I do think it's a mixture of her learnt behaviour to soothe herself and that we are not fully bonded yet. Like you say it's early days. I think it's harder to deal with because sometimes she will run to me for comfort and then other times wont and I never know how she will react to my attempts to help her. Also particularly awkward when we are out in public. The other day she fell at the park and went into a tantrum when I tried to check she was ok. I calmly told her that I was just checking she was ok and she could play again after but she had already lost it by then!

crazeekitty Mon 31-Mar-14 23:07:48

"part of my job as mummy is to make sure you're ok because I love you"... That mantra has got me through many rejections by dd (much older... 9) ... She exhibits the same behaviour and our therapist pointed out she didn't really know what a mummy is or does.

Also that love and hate are a fine line in a child who doesn't want to let themselves trust you because grown ups are scary people who let them down.

crazeekitty Mon 31-Mar-14 23:09:02

Sorry.. what I put in quotes is what I've repeated to dd many many times... It does help keep things calm in my mind and explains our mummy job to them

FamiliesShareGerms Mon 31-Mar-14 23:17:15

DD had plenty of comfort when she was a baby but even so it's only in the last few months where she has let herself be properly comforted by DH and the last 10 months or so where she's let me get close when she's upset - she's been with us for over two years now. For her it was as much a control thing as a trust thing.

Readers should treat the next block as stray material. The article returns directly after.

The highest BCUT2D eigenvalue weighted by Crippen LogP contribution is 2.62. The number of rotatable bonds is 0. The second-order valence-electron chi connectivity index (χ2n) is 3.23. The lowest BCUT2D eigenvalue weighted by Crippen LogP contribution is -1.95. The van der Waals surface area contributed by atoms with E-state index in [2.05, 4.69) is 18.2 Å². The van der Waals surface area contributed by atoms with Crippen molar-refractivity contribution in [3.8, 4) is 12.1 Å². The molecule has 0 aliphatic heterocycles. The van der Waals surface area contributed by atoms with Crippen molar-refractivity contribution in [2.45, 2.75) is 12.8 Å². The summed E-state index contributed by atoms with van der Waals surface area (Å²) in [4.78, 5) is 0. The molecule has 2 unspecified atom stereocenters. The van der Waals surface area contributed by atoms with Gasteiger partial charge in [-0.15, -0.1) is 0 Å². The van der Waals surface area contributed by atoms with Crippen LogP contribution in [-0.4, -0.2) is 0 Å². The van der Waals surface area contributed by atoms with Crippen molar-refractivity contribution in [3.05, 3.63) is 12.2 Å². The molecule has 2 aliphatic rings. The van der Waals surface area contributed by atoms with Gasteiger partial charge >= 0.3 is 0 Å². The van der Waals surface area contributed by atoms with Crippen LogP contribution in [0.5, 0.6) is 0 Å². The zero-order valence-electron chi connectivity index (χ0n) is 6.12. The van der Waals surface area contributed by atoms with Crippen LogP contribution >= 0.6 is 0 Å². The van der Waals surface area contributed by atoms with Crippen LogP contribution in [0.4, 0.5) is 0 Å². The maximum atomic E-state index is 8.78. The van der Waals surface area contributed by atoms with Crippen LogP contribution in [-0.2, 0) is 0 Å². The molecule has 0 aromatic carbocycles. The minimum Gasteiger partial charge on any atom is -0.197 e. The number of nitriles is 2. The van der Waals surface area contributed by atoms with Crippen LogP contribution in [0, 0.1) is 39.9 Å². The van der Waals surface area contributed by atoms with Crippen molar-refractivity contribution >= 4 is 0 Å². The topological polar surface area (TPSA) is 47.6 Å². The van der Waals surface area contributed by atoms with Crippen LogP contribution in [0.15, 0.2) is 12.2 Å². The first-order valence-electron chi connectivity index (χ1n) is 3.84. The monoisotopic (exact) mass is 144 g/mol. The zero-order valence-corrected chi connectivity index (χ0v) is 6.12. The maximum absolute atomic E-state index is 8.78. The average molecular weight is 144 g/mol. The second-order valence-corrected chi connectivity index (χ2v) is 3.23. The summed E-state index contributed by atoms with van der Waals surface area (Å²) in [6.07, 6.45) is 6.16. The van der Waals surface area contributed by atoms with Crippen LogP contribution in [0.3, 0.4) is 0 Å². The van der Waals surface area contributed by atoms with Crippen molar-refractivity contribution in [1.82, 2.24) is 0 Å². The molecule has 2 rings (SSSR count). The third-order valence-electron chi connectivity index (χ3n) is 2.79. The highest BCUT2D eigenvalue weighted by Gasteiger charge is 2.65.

It is really hard, isn't it. We coped by not forcing the issue but sitting next to her, perhaps stroking her arm and talking in a low calm voice. Articulating things in a way that puts her in control really helps her too - "I know your leg hurts because you fell over. If you let me rub it that might help". Or "If you're worried that I'm going to leave you, don't worry because I will always be here for you"

Buster51 Tue 01-Apr-14 12:11:00

My DS (placed with us 5 month), really rejected me at 1st, in any situation he could. He upset me a lot, I felt as though I was some sort of monster! He still tries to when DH returns home, but this is more of a control thing for a reaction. He'll desperately seek DHs cuddles in a "baby voice" but look at me each time he is all over him. But as for getting close to him, he snuggles into me each night now, & as others have posted I used to just give him a little pat on the head, or ask for a cuddle, giving him the control. He initially could only be close to me on my back! Things have improved a lot & I am sure they will for you too. We are also still in the early days, I found ignoring it & trying to not let it upset me worked best.

kmarie100 Tue 01-Apr-14 13:04:03

Thank you all again, some really good advice/support and lots to think about. I never thought about teaching her what mummys do and that makes sence. I feel more prepared now for the next time something similar happens.
I must do more theraplay with her though, we did lots in the first few weeks when DH was off work but I think "normal" life has taken over now.